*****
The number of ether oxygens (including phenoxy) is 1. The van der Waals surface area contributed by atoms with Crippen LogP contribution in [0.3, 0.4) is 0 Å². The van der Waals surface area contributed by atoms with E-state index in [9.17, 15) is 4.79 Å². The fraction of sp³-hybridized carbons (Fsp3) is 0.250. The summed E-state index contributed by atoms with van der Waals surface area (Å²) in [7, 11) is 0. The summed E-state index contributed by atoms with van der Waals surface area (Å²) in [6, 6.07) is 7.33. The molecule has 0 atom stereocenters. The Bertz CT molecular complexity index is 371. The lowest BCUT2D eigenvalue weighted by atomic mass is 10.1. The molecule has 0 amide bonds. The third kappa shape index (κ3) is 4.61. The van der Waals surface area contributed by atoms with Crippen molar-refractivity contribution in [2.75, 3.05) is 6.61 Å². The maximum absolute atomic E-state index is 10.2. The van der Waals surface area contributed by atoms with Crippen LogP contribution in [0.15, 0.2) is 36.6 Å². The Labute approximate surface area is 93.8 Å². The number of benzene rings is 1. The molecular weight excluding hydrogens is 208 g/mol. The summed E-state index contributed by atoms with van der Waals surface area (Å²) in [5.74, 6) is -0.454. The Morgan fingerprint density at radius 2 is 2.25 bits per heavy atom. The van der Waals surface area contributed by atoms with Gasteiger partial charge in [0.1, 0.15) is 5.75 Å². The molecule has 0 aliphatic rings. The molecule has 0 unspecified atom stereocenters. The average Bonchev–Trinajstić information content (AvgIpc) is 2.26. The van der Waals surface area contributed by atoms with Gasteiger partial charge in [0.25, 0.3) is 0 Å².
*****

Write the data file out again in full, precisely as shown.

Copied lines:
The number of ether oxygens (including phenoxy) is 1. The van der Waals surface area contributed by atoms with Crippen LogP contribution in [0.3, 0.4) is 0 Å². The van der Waals surface area contributed by atoms with E-state index in [9.17, 15) is 4.79 Å². The fraction of sp³-hybridized carbons (Fsp3) is 0.250. The summed E-state index contributed by atoms with van der Waals surface area (Å²) in [7, 11) is 0. The summed E-state index contributed by atoms with van der Waals surface area (Å²) in [6, 6.07) is 7.33. The molecule has 0 atom stereocenters. The Bertz CT molecular complexity index is 371. The lowest BCUT2D eigenvalue weighted by atomic mass is 10.1. The molecule has 0 amide bonds. The third kappa shape index (κ3) is 4.61. The van der Waals surface area contributed by atoms with Crippen molar-refractivity contribution in [2.75, 3.05) is 6.61 Å². The maximum absolute atomic E-state index is 10.2. The van der Waals surface area contributed by atoms with Crippen LogP contribution in [0.15, 0.2) is 36.6 Å². The Labute approximate surface area is 93.8 Å². The number of benzene rings is 1. The molecular weight excluding hydrogens is 208 g/mol. The summed E-state index contributed by atoms with van der Waals surface area (Å²) in [5.74, 6) is -0.454. The Morgan fingerprint density at radius 2 is 2.25 bits per heavy atom. The van der Waals surface area contributed by atoms with Gasteiger partial charge in [0.1, 0.15) is 5.75 Å². The molecule has 0 aliphatic rings. The molecule has 0 unspecified atom stereocenters. The average Bonchev–Trinajstić information content (AvgIpc) is 2.26. The van der Waals surface area contributed by atoms with Gasteiger partial charge in [0.25, 0.3) is 0 Å².